Macy’s Inc. is closing the biggest store in downtown Minneapolis.
The retail giant said Wednesday that it is selling the three buildings on Nicollet Mall that the store occupies, a place known to Minnesotans for decades as the flagship of the Dayton’s department store chain. A New York firm with a record of remaking older properties will take over.
The move ends more than a century of department store retailing in the heart of Minneapolis.
Shoppers have wondered for several years whether the store would survive as Macy’s was shuttering stores in city centers across the United States. Company executives signaled last year that they were seeking a buyer for the Minneapolis property after they failed to form a redevelopment team for the site.
Macy’s announced the deal as part of a larger restructuring that involves dozens of other store closings and a cut of about 10,000 of its 150,000 jobs across the country. About 280 people will lose their jobs when the downtown Minneapolis store closes in March.
Gov. Mark Dayton, whose great-grandfather George Dayton created the Dayton’s department store company that ultimately became Target Corp., issued a statement that noted his family always adapted the business to changing conditions.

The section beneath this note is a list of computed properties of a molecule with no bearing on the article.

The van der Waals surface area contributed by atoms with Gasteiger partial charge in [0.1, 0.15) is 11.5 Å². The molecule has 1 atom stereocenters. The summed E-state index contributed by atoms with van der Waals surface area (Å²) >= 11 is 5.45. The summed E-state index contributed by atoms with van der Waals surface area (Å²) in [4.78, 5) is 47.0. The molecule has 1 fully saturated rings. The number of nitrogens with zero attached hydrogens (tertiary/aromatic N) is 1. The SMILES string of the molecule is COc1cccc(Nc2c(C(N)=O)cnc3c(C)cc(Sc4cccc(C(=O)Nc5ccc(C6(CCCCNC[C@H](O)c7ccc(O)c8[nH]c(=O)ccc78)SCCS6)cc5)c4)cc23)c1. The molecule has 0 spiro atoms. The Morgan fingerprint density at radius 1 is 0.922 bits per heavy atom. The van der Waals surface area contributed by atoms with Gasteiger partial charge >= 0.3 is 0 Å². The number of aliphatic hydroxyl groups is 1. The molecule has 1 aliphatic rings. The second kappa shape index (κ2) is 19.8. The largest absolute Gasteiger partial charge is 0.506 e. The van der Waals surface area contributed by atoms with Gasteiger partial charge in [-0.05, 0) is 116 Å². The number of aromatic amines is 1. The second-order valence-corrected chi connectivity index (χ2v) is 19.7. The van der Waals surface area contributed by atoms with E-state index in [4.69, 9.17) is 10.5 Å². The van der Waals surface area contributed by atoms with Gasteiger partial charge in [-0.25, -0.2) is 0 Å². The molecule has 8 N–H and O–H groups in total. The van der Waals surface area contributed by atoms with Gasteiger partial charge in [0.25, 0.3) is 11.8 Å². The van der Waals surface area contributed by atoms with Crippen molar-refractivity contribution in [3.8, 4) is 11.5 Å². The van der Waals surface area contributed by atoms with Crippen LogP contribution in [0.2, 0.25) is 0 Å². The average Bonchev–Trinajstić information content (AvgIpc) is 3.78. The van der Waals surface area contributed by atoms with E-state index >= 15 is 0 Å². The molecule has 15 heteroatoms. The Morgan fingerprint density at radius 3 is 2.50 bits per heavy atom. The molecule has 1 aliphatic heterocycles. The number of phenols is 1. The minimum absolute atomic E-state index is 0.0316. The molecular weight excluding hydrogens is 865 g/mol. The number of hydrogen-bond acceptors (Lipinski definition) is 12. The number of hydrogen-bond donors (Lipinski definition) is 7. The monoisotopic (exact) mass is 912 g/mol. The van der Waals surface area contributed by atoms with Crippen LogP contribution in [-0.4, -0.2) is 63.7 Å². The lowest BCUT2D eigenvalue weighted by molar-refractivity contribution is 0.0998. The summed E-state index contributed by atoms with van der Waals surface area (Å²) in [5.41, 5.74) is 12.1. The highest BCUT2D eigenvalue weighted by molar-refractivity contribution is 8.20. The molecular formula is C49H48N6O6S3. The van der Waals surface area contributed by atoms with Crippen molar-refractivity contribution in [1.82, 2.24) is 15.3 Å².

“Fifty years ago, Dayton-Hudson began investing in Target stores, because my father and uncles foresaw that large, downtown department stores were not the future of retailing,” Dayton said. “Unfortunately, their foresight has proven to be correct, as it now affects the former Minneapolis Dayton’s store.”
601W Cos. is paying more than $40 million for the property and plans to redevelop the buildings into a mix of office space, with large open floor plans, and retail space on the ground and skyway levels.
Macy’s representatives met Wednesday morning with City Council members to tell them about the deal.
“We have a lot of people living and working in our downtown, far more than we used to,” Council President Barb Johnson said after the meeting. “But buying habits are changing and that will impact what kind of retail we see in that building.”